Segregation Distorter (SD) is a well-studied selfish gene complex in D. melanogaster. In SD/SD+ heterozygous males, the SD chromosome is transmitted to 95% of the progeny by killing spermatids that have sensitive alleles of its target locus, Responder (Rsp)- a large satellite repeat near the centromere of chromosome 2. Despite knowing the molecular identity of both the distorter and the target, the mechanism behind distortion is unknown.
We use genomic, genetic, molecular and cytological approaches to study the mechanism behind segregation distortion and the effects of selfish genes on genome evolution and the genetic control of spermatogenesis. Our focus is primarily on the Responder satellite and the possibility that small Rsp RNAs are affected by SD in the testis.
Modifiers of SD exist across the genome. Three enhancers of segregation distortion located on the 2nd chromosome ( E(SD), M(SD), and St(SD) ) are frequently held in linkage disequilibrium with the driver through inversions. Suppressors of segregation distortion on the 3rd ( Su(SD)3 ) and X chromosomes ( Su(SD)X ) segregate at high frequencies in natural populations. The molecular identities of these modifiers are currently unknown but discovering their identities promises to provide important insight into the mechanism behind segregation distortion. We are using genetic and association mapping methods to map the modifiers of SD.
Satellite DNAs make up a large fraction of eukaryotic genomes and have have important functions in chromosome pairing and segregation. The rapid evolution of satellite DNAs is a major force contributing to genome evolution across taxa and is implicated in genetic incompatibilities between species.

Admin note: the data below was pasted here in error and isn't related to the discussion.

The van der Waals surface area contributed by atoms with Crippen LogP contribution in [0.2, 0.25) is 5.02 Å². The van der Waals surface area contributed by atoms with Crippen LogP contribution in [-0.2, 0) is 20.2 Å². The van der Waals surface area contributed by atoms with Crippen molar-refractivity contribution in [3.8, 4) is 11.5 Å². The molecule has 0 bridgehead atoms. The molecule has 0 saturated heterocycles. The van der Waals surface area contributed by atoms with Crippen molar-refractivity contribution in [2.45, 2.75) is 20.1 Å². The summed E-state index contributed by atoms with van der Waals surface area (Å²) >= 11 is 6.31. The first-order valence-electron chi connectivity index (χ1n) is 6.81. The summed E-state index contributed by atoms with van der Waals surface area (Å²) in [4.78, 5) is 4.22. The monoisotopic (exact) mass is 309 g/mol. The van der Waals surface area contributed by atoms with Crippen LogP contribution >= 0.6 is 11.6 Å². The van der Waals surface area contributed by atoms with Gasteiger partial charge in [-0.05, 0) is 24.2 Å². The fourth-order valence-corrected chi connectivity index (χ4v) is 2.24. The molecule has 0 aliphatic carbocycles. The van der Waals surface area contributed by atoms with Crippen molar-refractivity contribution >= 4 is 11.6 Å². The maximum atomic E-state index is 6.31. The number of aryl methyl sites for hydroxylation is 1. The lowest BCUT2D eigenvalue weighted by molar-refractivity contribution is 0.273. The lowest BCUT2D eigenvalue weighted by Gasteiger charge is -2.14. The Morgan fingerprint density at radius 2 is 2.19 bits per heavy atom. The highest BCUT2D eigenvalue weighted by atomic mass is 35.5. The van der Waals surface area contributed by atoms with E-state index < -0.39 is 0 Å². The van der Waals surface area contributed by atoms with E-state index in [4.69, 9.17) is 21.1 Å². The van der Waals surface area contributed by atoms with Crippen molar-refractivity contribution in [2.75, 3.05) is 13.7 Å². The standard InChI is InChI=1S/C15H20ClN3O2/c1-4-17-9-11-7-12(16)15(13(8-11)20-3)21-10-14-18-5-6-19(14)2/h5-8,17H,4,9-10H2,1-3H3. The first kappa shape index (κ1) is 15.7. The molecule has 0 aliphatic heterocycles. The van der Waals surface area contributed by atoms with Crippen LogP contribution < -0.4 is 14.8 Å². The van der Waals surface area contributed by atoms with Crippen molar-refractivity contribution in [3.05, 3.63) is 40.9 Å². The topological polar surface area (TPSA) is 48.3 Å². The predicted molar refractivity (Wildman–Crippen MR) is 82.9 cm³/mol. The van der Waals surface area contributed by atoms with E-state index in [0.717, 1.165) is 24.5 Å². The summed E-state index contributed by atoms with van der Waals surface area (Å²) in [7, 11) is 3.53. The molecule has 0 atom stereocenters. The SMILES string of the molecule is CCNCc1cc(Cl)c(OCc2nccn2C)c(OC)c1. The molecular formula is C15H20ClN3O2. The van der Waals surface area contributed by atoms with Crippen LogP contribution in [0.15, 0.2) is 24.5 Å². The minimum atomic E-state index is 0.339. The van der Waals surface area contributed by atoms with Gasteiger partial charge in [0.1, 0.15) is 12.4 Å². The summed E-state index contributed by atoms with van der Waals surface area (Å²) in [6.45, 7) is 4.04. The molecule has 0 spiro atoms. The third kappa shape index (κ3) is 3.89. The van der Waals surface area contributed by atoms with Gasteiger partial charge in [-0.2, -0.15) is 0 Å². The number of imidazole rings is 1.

We use genomic, molecular and cytological techniques to study the forces driving the rapid divergence at satellite repeats in Drosophila populations and across Drosophila species. By developing methods to quantify satellite repeats using next generation sequencing and other molecular approaches, we have the ability to study the dynamics of satellite DNA evolution on a fine time scale.
The misregulation of satellite DNA is linked to genome instability, some cancers, and hybrid dysgenesis. We currently know little about the regulation of satellite DNA and the origin of satellite-derived RNAs. We use molecular, genomic and cytological approaches to study the expression of satellite DNA across Drosophila species.
Drosophila population genetics
The efficacy of both positive and negative selection is reduced in regions of the genome with low recombination. Some evidence suggests that these regions of the genome have adaptive histories despite the reduced efficacy of selection. We use population genetic approaches to study the evolutionary history of the most enigmatic regions of fly genomes:
Y chromosomes: Despite being gene-poor and non-recombining, the Y chromosome of D. melanogaster harbors functionally important variation. In collaboration with Dr. Andy Clark at Cornell University, we studied patterns of diversity of Y chromosomes in D. melanogaster populations from across the globe and found signs of recent adaptation in Africa.
Dot chromosomes: A Y-Autosome translocation even has moved the ancestral Drosophila Y chromosome to the small, non-recombining and heterochromatic dot chromosome of Drosophila pseudoobscura and D. persimilis. In collaboration with Dr. Andy Clark, we studied the evolutionary history of this remarkable genome rearrangement.
Driving chromosomes: SD chromosomes acquire recombination-suppressing inversions to prevent suicidal combinations of driver and target and to keep the driver and enhancers in linkage disequilibrium. While offering short-term benefits, this suppressed recombination comes at a cost: SD chromosomes accumulate deleterious mutations owing to their chromosomal inversions. In collaboration with Daven Presgraves, at the University of Rochester, we are using population genomics to study the effects of suppressed recombination and adaptation across entire SD chromosomes from across the world.